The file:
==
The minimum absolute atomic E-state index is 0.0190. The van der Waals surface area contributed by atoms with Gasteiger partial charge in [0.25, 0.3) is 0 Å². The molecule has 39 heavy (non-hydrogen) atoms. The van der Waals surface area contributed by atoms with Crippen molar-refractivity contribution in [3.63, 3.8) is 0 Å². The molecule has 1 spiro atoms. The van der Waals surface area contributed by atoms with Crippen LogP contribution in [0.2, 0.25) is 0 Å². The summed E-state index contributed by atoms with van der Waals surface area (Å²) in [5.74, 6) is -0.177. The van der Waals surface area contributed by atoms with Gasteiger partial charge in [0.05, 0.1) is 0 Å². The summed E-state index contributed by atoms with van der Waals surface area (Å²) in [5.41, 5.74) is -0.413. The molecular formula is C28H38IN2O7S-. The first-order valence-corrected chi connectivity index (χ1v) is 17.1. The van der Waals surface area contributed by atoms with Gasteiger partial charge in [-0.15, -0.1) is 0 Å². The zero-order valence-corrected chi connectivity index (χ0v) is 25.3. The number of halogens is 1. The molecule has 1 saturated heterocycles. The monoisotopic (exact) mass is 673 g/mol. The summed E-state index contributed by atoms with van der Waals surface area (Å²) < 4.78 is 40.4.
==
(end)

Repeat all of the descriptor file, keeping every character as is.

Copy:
The minimum absolute atomic E-state index is 0.0190. The van der Waals surface area contributed by atoms with Gasteiger partial charge in [0.25, 0.3) is 0 Å². The molecule has 39 heavy (non-hydrogen) atoms. The van der Waals surface area contributed by atoms with Crippen molar-refractivity contribution in [3.63, 3.8) is 0 Å². The molecule has 1 spiro atoms. The van der Waals surface area contributed by atoms with Crippen LogP contribution in [0.2, 0.25) is 0 Å². The summed E-state index contributed by atoms with van der Waals surface area (Å²) in [5.74, 6) is -0.177. The van der Waals surface area contributed by atoms with Gasteiger partial charge in [0.05, 0.1) is 0 Å². The summed E-state index contributed by atoms with van der Waals surface area (Å²) in [5.41, 5.74) is -0.413. The molecular formula is C28H38IN2O7S-. The first-order valence-corrected chi connectivity index (χ1v) is 17.1. The van der Waals surface area contributed by atoms with Gasteiger partial charge in [-0.15, -0.1) is 0 Å². The zero-order valence-corrected chi connectivity index (χ0v) is 25.3. The number of halogens is 1. The molecule has 1 saturated heterocycles. The monoisotopic (exact) mass is 673 g/mol. The summed E-state index contributed by atoms with van der Waals surface area (Å²) < 4.78 is 40.4.